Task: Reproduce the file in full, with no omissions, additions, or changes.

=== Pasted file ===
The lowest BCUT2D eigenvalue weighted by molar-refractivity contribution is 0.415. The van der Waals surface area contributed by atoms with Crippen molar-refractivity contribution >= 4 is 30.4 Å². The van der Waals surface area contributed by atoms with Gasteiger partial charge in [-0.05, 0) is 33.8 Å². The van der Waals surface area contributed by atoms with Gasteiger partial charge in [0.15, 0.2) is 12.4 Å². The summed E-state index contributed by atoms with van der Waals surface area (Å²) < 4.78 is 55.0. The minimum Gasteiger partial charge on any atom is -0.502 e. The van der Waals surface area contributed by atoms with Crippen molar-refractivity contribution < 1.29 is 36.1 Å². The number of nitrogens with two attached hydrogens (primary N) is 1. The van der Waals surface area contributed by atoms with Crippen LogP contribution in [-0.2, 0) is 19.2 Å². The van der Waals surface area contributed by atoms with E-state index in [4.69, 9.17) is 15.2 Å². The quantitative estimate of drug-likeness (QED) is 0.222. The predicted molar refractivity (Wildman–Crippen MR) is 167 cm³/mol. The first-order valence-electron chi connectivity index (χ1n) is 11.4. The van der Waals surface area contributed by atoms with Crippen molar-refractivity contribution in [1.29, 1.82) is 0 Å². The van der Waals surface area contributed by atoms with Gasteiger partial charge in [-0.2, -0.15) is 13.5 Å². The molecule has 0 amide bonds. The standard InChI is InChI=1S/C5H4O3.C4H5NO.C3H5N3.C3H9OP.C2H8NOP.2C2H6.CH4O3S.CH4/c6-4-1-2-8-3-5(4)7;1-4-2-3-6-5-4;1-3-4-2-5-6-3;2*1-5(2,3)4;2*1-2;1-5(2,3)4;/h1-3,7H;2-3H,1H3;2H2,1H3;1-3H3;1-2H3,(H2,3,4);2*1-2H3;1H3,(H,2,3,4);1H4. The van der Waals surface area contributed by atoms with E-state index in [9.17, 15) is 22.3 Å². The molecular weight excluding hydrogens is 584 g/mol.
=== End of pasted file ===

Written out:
The lowest BCUT2D eigenvalue weighted by molar-refractivity contribution is 0.415. The van der Waals surface area contributed by atoms with Crippen molar-refractivity contribution >= 4 is 30.4 Å². The van der Waals surface area contributed by atoms with Gasteiger partial charge in [-0.05, 0) is 33.8 Å². The van der Waals surface area contributed by atoms with Gasteiger partial charge in [0.15, 0.2) is 12.4 Å². The summed E-state index contributed by atoms with van der Waals surface area (Å²) < 4.78 is 55.0. The minimum Gasteiger partial charge on any atom is -0.502 e. The van der Waals surface area contributed by atoms with Crippen molar-refractivity contribution < 1.29 is 36.1 Å². The number of nitrogens with two attached hydrogens (primary N) is 1. The van der Waals surface area contributed by atoms with Crippen LogP contribution in [-0.2, 0) is 19.2 Å². The van der Waals surface area contributed by atoms with E-state index in [4.69, 9.17) is 15.2 Å². The quantitative estimate of drug-likeness (QED) is 0.222. The predicted molar refractivity (Wildman–Crippen MR) is 167 cm³/mol. The first-order valence-electron chi connectivity index (χ1n) is 11.4. The van der Waals surface area contributed by atoms with Crippen molar-refractivity contribution in [1.29, 1.82) is 0 Å². The van der Waals surface area contributed by atoms with Gasteiger partial charge in [-0.2, -0.15) is 13.5 Å². The molecule has 0 amide bonds. The standard InChI is InChI=1S/C5H4O3.C4H5NO.C3H5N3.C3H9OP.C2H8NOP.2C2H6.CH4O3S.CH4/c6-4-1-2-8-3-5(4)7;1-4-2-3-6-5-4;1-3-4-2-5-6-3;2*1-5(2,3)4;2*1-2;1-5(2,3)4;/h1-3,7H;2-3H,1H3;2H2,1H3;1-3H3;1-2H3,(H2,3,4);2*1-2H3;1H3,(H,2,3,4);1H4. The van der Waals surface area contributed by atoms with E-state index in [9.17, 15) is 22.3 Å². The molecular weight excluding hydrogens is 584 g/mol.